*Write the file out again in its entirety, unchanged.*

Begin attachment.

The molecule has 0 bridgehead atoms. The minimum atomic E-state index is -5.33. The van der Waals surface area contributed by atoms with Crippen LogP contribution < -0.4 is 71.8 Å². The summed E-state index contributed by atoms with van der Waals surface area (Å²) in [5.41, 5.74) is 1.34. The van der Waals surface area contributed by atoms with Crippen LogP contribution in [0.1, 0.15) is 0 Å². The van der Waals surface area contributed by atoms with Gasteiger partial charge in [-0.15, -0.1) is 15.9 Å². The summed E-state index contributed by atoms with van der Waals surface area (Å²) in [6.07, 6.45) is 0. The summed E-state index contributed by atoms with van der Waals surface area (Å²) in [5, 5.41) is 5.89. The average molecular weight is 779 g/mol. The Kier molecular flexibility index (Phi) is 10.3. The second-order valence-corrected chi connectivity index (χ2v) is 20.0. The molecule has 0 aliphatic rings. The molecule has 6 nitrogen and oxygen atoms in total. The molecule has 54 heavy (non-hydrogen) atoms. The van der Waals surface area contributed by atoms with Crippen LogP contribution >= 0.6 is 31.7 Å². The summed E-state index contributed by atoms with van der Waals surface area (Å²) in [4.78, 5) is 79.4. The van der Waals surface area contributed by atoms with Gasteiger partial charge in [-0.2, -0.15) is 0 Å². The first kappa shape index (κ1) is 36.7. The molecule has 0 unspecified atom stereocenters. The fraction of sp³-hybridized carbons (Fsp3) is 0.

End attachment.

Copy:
The molecule has 0 bridgehead atoms. The minimum atomic E-state index is -5.33. The van der Waals surface area contributed by atoms with Crippen LogP contribution < -0.4 is 71.8 Å². The summed E-state index contributed by atoms with van der Waals surface area (Å²) in [5.41, 5.74) is 1.34. The van der Waals surface area contributed by atoms with Crippen LogP contribution in [0.1, 0.15) is 0 Å². The van der Waals surface area contributed by atoms with Gasteiger partial charge in [-0.15, -0.1) is 15.9 Å². The summed E-state index contributed by atoms with van der Waals surface area (Å²) in [6.07, 6.45) is 0. The summed E-state index contributed by atoms with van der Waals surface area (Å²) in [5, 5.41) is 5.89. The average molecular weight is 779 g/mol. The Kier molecular flexibility index (Phi) is 10.3. The second-order valence-corrected chi connectivity index (χ2v) is 20.0. The molecule has 0 aliphatic rings. The molecule has 6 nitrogen and oxygen atoms in total. The molecule has 54 heavy (non-hydrogen) atoms. The van der Waals surface area contributed by atoms with Crippen LogP contribution >= 0.6 is 31.7 Å². The summed E-state index contributed by atoms with van der Waals surface area (Å²) in [4.78, 5) is 79.4. The van der Waals surface area contributed by atoms with Gasteiger partial charge in [-0.2, -0.15) is 0 Å². The first kappa shape index (κ1) is 36.7. The molecule has 0 unspecified atom stereocenters. The fraction of sp³-hybridized carbons (Fsp3) is 0.